- Dynamic Contact Databases: Years ago we used a Rolodex to keep track of media contacts, which involved zero technology. It worked because we didn’t have an automated alternative. Unlike a Rolodex or an Excel spreadsheet, a media contact database easily store lists of contacts, is available on the fly, may be customized to hold personal notes and has direct links to recent articles written by each contact. And best of all, it’s extremely easy to use and someone else maintains the database, adding and making edits to journalists’ profiles as they move from one job to another.
- Keyword Search for Journalists: All media databases offer you the ability to search for journalists based on the obvious – name, publication, DMA, beat, etc. This is great, but it’s the bare minimum of what you should expect these days. Today I expect software that finds journalists in the same way a search engine would: by keyword. For example, let’s say you are pitching a new iPhone case that your company is launching. Wouldn’t it be amazing to quickly pull a list of reporters who have recently covered iPhone accessories by searching for reporters who have written about the keyword “iPhone case?” It sure beats sorting through endless pages of “technology beat” reporters to find the right person.
The best media relations/PR software can easily facilitate both and both are nearly impossible without use of technology.
Engaging Journalists with Technology
To break through the pitch clutter, PR must engage journalists by creating a dialogue. Media relations should be thought of as conversational, and each pitch should be tailored to the target journalist. In a good conversation, we engage by listening, asking questions and doing our best to inform or offer our point of view – media relations should be no different.
Conversational engagement can happen on many levels, and technology can help in two key ways:
- Social Media: Connect with and follow your target journalists on their social channels. Most journalists tweet regularly, keep up to date on LinkedIn and many have blogs or other ways of communicating outside of their publication, website, etc. A social media and/or media contact database can make it easy to find these journalists and keep track of what’s capturing their interest based on what they tweet/post. Many journalists also use social media to research, which opens up an opportunity for you. As you think about content for your work-related social media channels, make sure to share digestible information journalists might find interesting; if you keep it up and build social relationships, journalists may start following you. At this stage you’ll find opportunities to engage journalists in conversation and pitch them story ideas through social media.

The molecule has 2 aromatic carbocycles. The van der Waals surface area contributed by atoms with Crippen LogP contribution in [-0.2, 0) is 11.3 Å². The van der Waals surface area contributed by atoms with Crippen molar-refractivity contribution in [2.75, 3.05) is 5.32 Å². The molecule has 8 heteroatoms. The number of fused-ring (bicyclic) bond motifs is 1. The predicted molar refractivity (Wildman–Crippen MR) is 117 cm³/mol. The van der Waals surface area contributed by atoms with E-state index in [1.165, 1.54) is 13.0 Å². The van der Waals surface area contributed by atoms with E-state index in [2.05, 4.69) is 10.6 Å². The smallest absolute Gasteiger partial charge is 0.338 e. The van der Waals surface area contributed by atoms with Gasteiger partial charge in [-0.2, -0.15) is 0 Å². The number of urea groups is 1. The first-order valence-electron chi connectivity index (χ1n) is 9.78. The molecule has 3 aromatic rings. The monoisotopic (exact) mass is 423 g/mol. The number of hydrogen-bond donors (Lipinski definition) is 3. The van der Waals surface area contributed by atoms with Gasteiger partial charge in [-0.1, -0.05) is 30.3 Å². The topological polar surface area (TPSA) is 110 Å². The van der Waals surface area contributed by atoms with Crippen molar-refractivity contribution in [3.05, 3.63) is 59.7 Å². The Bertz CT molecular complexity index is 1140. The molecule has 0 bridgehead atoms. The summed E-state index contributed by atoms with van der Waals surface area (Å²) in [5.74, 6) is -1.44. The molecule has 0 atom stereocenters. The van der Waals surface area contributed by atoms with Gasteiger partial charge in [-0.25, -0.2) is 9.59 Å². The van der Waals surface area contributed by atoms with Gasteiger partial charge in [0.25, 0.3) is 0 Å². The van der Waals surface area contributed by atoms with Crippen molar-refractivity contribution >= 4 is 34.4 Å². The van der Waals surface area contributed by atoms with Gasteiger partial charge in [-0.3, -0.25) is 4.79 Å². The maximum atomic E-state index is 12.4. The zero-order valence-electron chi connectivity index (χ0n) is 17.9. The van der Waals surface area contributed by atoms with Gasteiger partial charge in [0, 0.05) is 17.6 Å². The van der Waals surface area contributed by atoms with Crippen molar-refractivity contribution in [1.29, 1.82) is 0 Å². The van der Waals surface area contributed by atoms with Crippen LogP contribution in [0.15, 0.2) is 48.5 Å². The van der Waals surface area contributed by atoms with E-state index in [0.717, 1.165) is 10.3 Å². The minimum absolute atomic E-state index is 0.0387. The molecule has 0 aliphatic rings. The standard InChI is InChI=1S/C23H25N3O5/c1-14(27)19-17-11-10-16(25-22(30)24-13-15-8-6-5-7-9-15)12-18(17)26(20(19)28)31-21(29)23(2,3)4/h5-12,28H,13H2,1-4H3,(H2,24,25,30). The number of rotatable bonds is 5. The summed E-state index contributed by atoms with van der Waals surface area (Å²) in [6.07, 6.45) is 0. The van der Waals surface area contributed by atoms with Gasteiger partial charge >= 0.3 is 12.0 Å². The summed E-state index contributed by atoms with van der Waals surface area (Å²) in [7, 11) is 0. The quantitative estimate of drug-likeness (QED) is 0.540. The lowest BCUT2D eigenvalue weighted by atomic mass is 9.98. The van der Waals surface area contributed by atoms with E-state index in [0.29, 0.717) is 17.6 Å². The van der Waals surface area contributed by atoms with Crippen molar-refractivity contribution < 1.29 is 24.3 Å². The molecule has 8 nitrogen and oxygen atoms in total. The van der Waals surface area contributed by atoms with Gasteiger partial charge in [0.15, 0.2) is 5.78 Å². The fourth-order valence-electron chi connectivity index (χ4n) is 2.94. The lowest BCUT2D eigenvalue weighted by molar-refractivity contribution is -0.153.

- Tailored Journalist Pitches: As you planned your media outreach strategy you added each journalist to your list for a reason. Use that reason as a way to tailor the pitch to his or her specific interests. Between social media, search engines and media contact databases, there are many ways to learn more about journalist interests and pitch preferences. Research and learn as much as you can about the journalists you pitch and use this information as you tailor your pitches. This process will take a little more time than a mass email blast-style pitch, but in the end, your results will be more substantial.
The shrinking journalist pool is a concern and should not be ignored. Equally alarming, the pool of PR professionals is increasing. The ratio is off and this is impacting the media landscape, journalist workload, the relationships between PR and the media, and much, much more. In this media landscape, journalist targeting and real engagement are more important than ever. Being armed with this knowledge will give you an edge, if you use it as an opportunity to find ways to break through the pitch clutter.
- Fordham University eNewsroom
- The Death and Life of American Journalism: The Media Revolution that Will Begin the World Again, by Robert W. McChesney and John Nichols